[Haskell] Real life examples
john at repetae.net
Wed Nov 24 19:28:27 EST 2004
On Wed, Nov 24, 2004 at 11:38:42PM +0000, Ben Rudiak-Gould wrote:
> John Meacham wrote:
> >With my mdo proposal, and I think all proposals brought forth, the
> >module system behaves identically to how it normally does for
> >namespace control. [...] modules do not change code at all, they
> >are pure syntantic sugar for deciding what names you can see.
> I'm not sure I understand your mdo proposal correctly then. A lot of
> this debate has been over what should happen when a module has a
> top-level action like
> x <- putStrLn "hello"
> Everyone agrees that "hello" should be printed at most once, and that if
> the value of x is ever demanded, it should be printed exactly once. But
> there's disagreement on everything else. What if I import the module
> containing the above declaration, but it can be proven statically that
> the value of x will never be demanded? What if it can't be proven
> statically, but it happens to be true on a particular run? If "hello" is
> printed even when x's value is not demanded, then import does more than
> bring names into scope: it also sometimes adds things to the top-level
> mdo. If "hello" is printed only when x's value is demanded, then import
> is okay but the <- construct is unsafe (though safer than unsafePerformIO).
There is some debate about this, and I think this is part of why there
is so much confusion about what top-level-initializers are.
First of all, I should say that I belive that stylistically
x <- putStrLn "Hello"
is a bad idea. it is just bad form to put observable actions in
initializers IMHO, However, this does not necessarily mean it should be
disallowed, because technically, there is nothing wrong with it. I think
this causes problems because some people would like haskell to enforce
good style, while at the moment I think it would be best to worry about
technical problems. style can be enforced by libraries and command line
switches to turn on-off features.
'unsafePerformIO' and unboxed types are not exported to the user by
default because they probably don't need them and their use is in some
sense bad styles. this doesn't mean they should be elided from the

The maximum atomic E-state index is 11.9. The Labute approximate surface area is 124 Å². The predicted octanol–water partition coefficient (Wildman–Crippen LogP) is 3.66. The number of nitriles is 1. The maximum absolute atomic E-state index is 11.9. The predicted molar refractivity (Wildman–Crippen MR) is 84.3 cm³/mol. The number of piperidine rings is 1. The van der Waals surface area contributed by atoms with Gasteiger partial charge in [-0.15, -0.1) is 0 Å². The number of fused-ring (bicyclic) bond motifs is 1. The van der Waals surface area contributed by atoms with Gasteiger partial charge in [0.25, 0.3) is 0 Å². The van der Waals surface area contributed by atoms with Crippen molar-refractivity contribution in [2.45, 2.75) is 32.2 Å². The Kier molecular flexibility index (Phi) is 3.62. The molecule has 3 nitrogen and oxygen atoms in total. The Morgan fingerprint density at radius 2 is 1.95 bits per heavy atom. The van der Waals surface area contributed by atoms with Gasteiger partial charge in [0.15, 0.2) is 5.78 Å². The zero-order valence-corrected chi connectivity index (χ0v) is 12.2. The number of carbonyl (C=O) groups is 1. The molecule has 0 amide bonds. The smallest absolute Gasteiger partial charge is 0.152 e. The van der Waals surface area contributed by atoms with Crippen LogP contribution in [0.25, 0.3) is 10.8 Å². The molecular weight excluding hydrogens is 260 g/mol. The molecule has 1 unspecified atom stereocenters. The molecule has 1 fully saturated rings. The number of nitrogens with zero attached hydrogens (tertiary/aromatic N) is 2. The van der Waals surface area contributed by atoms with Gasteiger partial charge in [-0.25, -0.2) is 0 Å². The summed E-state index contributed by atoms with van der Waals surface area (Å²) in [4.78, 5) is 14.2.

language, in fact, they are vital to many of the libraries internals and
being able to write your own libraries as fast as system libraries is a
necessary feature in any modern language.
Now, my mdo proposal as written would have "hello" outputed exactly once
at module start up time no matter what, whether x is demanded or not. it
is equivalant to a program transformation that collects all the top
level initializers and declarations, puts them all in a mdo block and
runs it with the semantics explained in the fixIO paper. (with a
deterministic, but partially undefined order)
an argument can be made for changing it such that the IO action is only
exectuted if its value is ever demanded, emulating the current
unsafePerformIO hack. this is strictly less powerful than the above
semanics, but some people like it better because in some sense the
activity is not hidden and it preserves the non-trivial property that
importing a module cannot change the programs behavior. (conversly, it
does not allow imported modules to change programs behavior, which might
be a useful feature for a special purpose debugging library which needs
to do some setup for example)
Personally, it does not matter too much which semantics are taken, as
all my examples would work the same either way as will what I expect
99.99% of the uses of this feature. My guess is that it will come down
to what is easier to implement for the compiler. the lazy IO has a lot
of the same problems as the unsafePerformIO hack, but it at least
offloads them to the compiler internals which can hopefully deal with
them better. I think the mdo proposal would be ultimatly cleaner for a
compiler writer and its semantics are better defined. the order actions
are run while partially undefined is fixed at compile time, as opposed
to depending on evaluation order. Also, the mdo way has the advantage of
a known valid and implementable semantics rather than just the 'promise
of the compiler' it won't do unsafe transformations in the lazy IO case.
> This kind of thing turned a lot of people off to the idea of top-level
> initialization actions. George Russell's proposal is appealing because
> it neatly avoids such problems.
With one problem. His proposal cannot be implemented (efficiently)
without top-level initialization actions. It is a potential user of
TLIs, and very well might be the prefered interface for some but it is
not a replacement.
Just declaring it is done in the library by the system doesn't
really avoid the issue when we are the ones writing the library and
compiler too :)
John Meacham - ⑆repetae.net⑆john⑈
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